Area and population. – The colony of Kenya, with the small coastal stretch having the status of protectorate, has 582,579 km 2 surface area (5645 are of the protectorate), and is currently divided into 6 provinces, plus the autonomous district of the capital, Nairobi, which is in the Central Province. For customs purposes, Kenya has been united with Uganda and Tanganyika since 1949. The population, from 3,106,000 residents in the 1931 census it had increased to 5,405,966 residents in the 1948 census and was evaluated in 1958 at 6,351,000 residents, of whom 6,080,000 are Africans (and of these more than 1 million belong to the well-known Kikuyu people). In 1958, 64,700 Europeans, 165,000 Indians, Pakistanis and Goans, 35,000 Arabs and 5700 residents were calculated as residing in the territory of Kenya. of other non-African origins. The capital, Nairobi, had 221,700 residents at the end of December 1957, of whom 22,000 were Europeans and 84,500 Asian. Other important centers are: Mombasa (98,000 residents in 1954).
Economic conditions. – European agriculture, in constant expansion, essentially produces coffee (212,000 q harvests and 217,720 exported in 1957), maize (grown, on average, over 400,000 ha, with production ranging between 5 and 6 million q), wheat (1,040.000 q in 1957, compared to 635.000 q in 1943-44 and 200.000 q in the pre-war period), tea (12.000 ha and 100.000 q in 1957), cotton (33.000 ha, 20.000 q of fiber and 40.000 q of seeds in 1957), sugar cane (230,000 q of sugar in 1957), and pyrethrum (26,800 q in 1955; in 1957 17,300 q of flowers and 770 q of extract were exported). Add agave sisalana (110,000 ha and 400,000 q of fiber in 1956; 396,000 q of fiber were exported in 1957), pineapples, etc. Also important is the production of tanning extract obtained from mimosa (263,000 q exported in 1957). Forests occupy only 1,265. 000 ha (2.2% of the land area) and have little importance for the economy. The livestock herd varied considerably between 1938 and 1957: from 4.5 million cattle to 7 million; from 3.5 million sheep to 2.4; from 4.5 million goats to 3.9; it is largely indigenous farming. The mining production in 1957 was: carbonate of soda, about 120,000 t; salt, about 23,000 tons; diatomite, 4300 t; graphite, about 960 tons; gold, 230 kg. Add kaolin, asbestos, pumice, etc. The processing industries are few: cement (205,000 t in 1957), beer (390,000 hl in 1987), tobacco and some others. Low electricity production, 2/3 of thermal origin: in 1957, 268 million kWh. Foreign trade, excluding exchanges with Uganda and Tanganyika, went from £ 51,718,000, for imports, and 19,521,000 for exports, in 1953, to 72,003,000 and 26,362,000 respectively, in 1957. Exports are mainly directed towards: Great Britain (25.5%), Federal Republic of Germany (22 , 6%), United States (9.7%), India (6.8%); imports come mainly from: Great Britain (38.2%), India (6.4%), Federal Republic of Germany (6.2%). These percentages refer to the figures for the year 1957.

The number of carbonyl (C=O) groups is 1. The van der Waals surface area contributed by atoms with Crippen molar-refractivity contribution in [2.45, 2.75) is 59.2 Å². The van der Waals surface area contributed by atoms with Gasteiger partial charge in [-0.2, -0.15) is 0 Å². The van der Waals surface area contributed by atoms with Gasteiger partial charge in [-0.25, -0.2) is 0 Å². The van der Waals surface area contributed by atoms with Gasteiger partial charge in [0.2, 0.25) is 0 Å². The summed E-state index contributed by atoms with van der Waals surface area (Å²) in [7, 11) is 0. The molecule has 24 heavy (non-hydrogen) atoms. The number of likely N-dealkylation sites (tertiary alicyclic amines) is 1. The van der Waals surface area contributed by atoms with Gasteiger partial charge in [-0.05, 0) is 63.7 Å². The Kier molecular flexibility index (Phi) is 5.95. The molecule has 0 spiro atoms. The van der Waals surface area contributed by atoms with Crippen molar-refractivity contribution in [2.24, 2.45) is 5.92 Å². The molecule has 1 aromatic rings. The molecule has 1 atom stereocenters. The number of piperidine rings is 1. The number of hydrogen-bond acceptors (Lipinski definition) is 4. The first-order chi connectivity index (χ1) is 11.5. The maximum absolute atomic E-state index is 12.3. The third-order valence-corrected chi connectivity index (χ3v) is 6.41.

Communications. – There are about 2100 km of railway lines, 39.000 km of rolling stock, of which less than 750 with bituminous surface. Main port is always Mombasa; main airports are those of Nairobi, Mombasa and Kisumu.
History. – The events of the Second World War, favorable to an awareness, in the colonial peoples, of their rights and their own strength with respect to the colonizing state, also created in Kenya, as in the rest of the colonial world, a situation that was entirely nationalistic, which manifested itself in the formation of political and trade union associations, such as the Kenya African Union, the African Trade Union, or tribal-based associations, such as the Kikuyu Central Association. The common program of the various indigenous movements, based above all on the redistribution of land with the abolition of European reserves, and on political autonomy, found the most radical exponent in the Mau Mau sect. These, after intense organizational and propaganda action, went down in 1952 in open rebellion. For more than three years the terrorist action by the rebels and the harsh repressive action of British forces developed in very harsh forms. Since 1954, however, the British government was concerned, in addition to restoring order, to address the causes that had led to the rebellion, both by revising the agricultural legislation in favor of the indigenous, and by initiating constitutional reforms that would allow the indigenous to participate. to the government of their country. The reforms resulted in the Constitution of April 15, 1958, based on a Legislative Council, an Executive Council and a Council of State, with proportionate representation of Europeans, Africans and Asians. However, Africans, including Tom Mboya, opposed the administration’s “multi-racial” approach.